You need a lot of patience to be able to deal with the endless past papers you’ll end up doing to prepare for the Reporting exam, and shorthand often feels a bit overwhelming, especially when the speeds start cranking up later in the course. For shorthand, I practised insane amounts at home. As long as you keep on top of the practice, you’ll be fine, but as soon as you take a day or two off, you can really feel the pressure racking up.
What did you enjoy most on the course?
Media Law, without a doubt! It might sound a bit dry, but it’s great fun and fascinating! Our tutor made it all really relevant and linked all the aspects of law to real life cases, which made it all really easy to remember. I love being able to watch the news or read a newspaper and understand the reasoning behind the information they have and haven’t included. We had a particularly fun activity where we were allocated celebrities that we had to be as horrible about as possible without breaking any laws!
Have you got any advice for those beginning a fast-track course – is it as intense as they say?
I personally found it pretty manageable – in fact, the hardest thing for me was the 9-5 days! We didn’t have much to do outside lessons, which was good, as we got a lot done in the day, and more work to do at the end of the day would have been a real stretch I think. The pace doesn’t feel too fast, as you work as a group for most activities, so there’s a lot of support, and you can’t go too far wrong, as everything is discussed, so I don’t think anyone ever felt like they were left to flounder.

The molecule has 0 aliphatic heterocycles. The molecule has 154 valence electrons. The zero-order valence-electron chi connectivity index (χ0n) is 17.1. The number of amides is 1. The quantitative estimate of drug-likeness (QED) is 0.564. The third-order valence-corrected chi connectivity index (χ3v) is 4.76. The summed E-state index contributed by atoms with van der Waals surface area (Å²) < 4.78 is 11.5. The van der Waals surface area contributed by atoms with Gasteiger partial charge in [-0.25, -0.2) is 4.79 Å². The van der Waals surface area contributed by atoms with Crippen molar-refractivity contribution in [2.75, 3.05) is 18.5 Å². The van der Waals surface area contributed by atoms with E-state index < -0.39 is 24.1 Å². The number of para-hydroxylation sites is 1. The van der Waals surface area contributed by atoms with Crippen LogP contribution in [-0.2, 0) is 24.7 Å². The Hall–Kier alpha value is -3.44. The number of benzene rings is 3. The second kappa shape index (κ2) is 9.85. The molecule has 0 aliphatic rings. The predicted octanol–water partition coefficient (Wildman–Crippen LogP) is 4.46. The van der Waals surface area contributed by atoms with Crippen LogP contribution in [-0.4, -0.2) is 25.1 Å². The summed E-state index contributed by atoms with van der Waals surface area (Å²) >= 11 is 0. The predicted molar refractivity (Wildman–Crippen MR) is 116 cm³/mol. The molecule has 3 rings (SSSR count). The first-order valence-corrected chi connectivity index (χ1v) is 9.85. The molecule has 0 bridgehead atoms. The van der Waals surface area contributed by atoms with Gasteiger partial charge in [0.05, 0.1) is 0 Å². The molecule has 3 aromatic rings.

What do you plan to do now that you have finished?
Once I’ve finished uni, I’m going to apply like mad for any journalism job I can find. I’m going to try to do some freelancing and write some pieces for my uni magazine over the year, and see if anyone will take some one-off pieces from me. I’m going to keep blogging to maintain my online presence, and keep up with any trends in online journalism so I don’t get left behind. I just really hope I can find a job at the end of all this!
What would be your ideal job in the journalism industry?
I’d love to end up as a magazine editor, but then so would a hell of a lot of other people. I have high aspirations but I’m also realistic about what I’m likely to achieve. If I couldn’t edit, I’d love to be a freelance magazine journalist, or a travel journalist. Or a food journalist! Imagine being paid to go travelling or to eat! Ideal, surely?
Follow Kayleigh’s blog here: http://soupdujournalism.wordpress.com/
And twitter: @DailyKayleigh